THISisALD.blog

I’ve now shared 13 THIS is ALD stories and I have piles more waiting to share. I will continue to post them here on Smiles and Duct Tape, but I’ve started another blog just for THIS is ALDthisisald.blog

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I‘m hoping that it will become an archive of stories for the ALD community to learn/find their people AND for doctors, teachers, therapists who want to better understand what ALD families go through AND for families who are newly diagnosed with the disease AND for us all to witness as the disease changes course. I am confident that a change coming — newborn screening, gene therapy, education — a trifecta that is sure to change the future of ALD!

I do need to brace myself a little bit when I open my email and see that there is another story waiting to be read. ALD doesn’t have many bright stories – yet. Just when I thought I knew this disease, I learn other insidious ways the disease can manifest itself and run through children, adults, families. It’s truly horrific. I do sometimes turn off the computer and wonder — Why the hell I’m doing this!?! Why not go back to just focusing on my family/our story?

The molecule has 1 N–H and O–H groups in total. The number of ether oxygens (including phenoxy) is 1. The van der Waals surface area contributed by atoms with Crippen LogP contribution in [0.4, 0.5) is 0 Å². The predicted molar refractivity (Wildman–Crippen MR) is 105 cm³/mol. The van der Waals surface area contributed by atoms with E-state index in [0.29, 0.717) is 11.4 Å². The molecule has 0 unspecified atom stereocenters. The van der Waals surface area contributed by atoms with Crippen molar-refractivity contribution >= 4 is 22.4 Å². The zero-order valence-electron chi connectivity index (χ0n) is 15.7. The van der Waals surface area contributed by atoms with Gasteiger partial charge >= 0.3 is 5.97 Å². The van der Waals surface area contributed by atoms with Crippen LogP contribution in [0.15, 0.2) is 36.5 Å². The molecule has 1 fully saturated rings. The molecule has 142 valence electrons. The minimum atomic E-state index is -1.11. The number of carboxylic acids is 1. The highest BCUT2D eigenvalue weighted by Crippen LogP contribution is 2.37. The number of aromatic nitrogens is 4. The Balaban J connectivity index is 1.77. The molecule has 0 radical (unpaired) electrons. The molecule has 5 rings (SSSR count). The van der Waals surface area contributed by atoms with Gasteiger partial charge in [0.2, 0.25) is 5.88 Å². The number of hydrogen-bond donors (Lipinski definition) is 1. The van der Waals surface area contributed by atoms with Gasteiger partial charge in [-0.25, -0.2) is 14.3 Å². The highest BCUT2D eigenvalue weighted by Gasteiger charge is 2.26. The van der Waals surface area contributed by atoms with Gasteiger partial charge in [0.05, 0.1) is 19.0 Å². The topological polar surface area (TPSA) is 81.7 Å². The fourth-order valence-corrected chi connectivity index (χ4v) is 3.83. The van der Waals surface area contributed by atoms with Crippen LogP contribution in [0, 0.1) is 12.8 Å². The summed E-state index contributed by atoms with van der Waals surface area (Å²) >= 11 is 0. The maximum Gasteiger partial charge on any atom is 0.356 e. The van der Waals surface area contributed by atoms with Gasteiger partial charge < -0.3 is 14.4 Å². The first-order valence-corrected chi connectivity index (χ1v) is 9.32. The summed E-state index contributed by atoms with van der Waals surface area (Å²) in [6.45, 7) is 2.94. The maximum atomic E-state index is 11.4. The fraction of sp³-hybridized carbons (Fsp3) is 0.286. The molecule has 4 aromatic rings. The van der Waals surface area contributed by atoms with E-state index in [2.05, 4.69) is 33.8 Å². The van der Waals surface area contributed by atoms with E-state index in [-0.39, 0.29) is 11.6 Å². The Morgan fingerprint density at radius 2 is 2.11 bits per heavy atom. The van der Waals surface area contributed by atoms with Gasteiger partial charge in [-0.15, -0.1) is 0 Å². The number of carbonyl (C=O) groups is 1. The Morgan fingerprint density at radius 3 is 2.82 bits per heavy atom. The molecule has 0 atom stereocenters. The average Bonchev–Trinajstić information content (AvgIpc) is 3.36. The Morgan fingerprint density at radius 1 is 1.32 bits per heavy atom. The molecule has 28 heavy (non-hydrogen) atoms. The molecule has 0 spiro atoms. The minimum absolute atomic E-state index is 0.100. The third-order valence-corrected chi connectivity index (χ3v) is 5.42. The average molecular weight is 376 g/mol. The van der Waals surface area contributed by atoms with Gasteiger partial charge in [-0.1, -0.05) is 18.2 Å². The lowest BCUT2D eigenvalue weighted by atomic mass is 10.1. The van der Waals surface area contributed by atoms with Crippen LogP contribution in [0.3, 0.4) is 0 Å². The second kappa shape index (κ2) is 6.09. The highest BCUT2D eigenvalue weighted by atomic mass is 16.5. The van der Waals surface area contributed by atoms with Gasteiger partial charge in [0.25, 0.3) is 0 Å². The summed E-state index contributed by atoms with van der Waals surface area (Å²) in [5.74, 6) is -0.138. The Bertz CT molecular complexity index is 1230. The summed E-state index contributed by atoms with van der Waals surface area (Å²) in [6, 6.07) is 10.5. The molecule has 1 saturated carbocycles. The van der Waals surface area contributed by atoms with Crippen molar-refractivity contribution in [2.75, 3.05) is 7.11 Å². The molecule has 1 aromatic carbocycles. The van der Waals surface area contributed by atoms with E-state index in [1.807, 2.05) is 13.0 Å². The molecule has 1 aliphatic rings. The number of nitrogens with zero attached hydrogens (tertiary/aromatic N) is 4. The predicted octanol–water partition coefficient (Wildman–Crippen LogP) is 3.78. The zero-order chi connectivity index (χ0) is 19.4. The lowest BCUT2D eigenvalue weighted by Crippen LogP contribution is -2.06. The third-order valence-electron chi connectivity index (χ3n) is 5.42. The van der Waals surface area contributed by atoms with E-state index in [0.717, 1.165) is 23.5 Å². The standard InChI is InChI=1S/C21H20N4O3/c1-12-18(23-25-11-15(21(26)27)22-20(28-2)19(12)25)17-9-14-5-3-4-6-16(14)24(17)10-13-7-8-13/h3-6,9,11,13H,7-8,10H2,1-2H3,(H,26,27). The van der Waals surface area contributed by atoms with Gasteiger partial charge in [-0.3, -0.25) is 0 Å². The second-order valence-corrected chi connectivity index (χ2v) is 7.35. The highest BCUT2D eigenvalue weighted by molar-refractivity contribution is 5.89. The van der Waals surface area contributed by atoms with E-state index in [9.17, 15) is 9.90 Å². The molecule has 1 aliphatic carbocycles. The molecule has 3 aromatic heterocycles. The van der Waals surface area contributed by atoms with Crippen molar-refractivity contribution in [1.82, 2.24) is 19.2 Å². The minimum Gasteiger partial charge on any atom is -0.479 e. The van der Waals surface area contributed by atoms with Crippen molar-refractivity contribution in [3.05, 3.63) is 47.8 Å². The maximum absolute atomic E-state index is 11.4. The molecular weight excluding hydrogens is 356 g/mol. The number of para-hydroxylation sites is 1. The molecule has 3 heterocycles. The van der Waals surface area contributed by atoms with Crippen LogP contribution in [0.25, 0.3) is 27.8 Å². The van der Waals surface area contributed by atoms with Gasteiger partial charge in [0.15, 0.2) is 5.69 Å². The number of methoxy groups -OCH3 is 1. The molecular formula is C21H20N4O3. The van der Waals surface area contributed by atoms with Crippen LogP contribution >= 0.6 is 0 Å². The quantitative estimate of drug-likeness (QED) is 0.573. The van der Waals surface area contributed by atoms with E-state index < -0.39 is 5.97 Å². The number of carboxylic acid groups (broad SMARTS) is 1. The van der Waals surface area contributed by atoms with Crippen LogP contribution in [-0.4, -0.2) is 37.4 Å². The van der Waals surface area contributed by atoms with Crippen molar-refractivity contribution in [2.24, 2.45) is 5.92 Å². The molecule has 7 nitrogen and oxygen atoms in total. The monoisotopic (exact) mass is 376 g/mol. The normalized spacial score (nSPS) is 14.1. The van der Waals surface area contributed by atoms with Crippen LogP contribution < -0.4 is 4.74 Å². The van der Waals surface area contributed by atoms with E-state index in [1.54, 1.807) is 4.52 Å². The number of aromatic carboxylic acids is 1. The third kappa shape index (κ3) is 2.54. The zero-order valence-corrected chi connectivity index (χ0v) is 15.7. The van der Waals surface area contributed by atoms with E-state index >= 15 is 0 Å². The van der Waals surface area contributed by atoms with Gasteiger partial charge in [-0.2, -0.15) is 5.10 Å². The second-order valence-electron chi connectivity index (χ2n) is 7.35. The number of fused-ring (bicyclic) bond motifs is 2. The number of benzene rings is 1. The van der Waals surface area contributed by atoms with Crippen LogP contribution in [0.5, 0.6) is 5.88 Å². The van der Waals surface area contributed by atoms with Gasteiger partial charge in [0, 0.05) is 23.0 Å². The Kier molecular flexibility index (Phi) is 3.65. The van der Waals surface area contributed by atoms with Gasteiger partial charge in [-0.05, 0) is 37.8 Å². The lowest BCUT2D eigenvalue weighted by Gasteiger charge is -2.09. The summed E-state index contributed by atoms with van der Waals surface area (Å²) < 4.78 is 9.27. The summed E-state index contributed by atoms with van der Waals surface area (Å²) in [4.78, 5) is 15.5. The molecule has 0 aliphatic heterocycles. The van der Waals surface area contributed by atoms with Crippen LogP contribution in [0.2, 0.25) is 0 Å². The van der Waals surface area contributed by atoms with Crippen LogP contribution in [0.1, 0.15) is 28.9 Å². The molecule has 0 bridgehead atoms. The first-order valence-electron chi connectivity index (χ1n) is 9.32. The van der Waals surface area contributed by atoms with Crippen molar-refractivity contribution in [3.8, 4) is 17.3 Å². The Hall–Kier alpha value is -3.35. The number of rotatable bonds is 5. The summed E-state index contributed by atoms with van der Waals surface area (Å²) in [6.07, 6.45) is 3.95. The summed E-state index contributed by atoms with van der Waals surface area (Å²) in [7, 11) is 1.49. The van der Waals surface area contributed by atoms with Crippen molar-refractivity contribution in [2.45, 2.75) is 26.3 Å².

Then I remember how I felt ten years ago. Our family was lost facing a disease that we didn’t know, surrounded by people – even doctors – who were as clueless as we were. I poured through the internet (a pre-Facebook world), searching for other ALD families. I found a few, but their lives where as complicated as ours and often their journeys too difficult for me to hear. Of the families I found that first year, Jack is the only survivor. That is when I walked away from ALD.

I left those letters behind and focused on getting Jack healthy and setting him up in his new world filled with special needs. I dug deep in finding the right schools and therapies and learned all the vocabulary necessary to maneuver through a world that was new to us. I also focused on Anna and Dan so that they didn’t feel like we were defined by those three letters. I also worked on myself — teaching my art classes, sharing our story (less ALD/more “special needs”), spending time with friends and family and distracting myself with some travel and more Sauvignon Blanc then is healthy (I’m not a saint folks . . . ).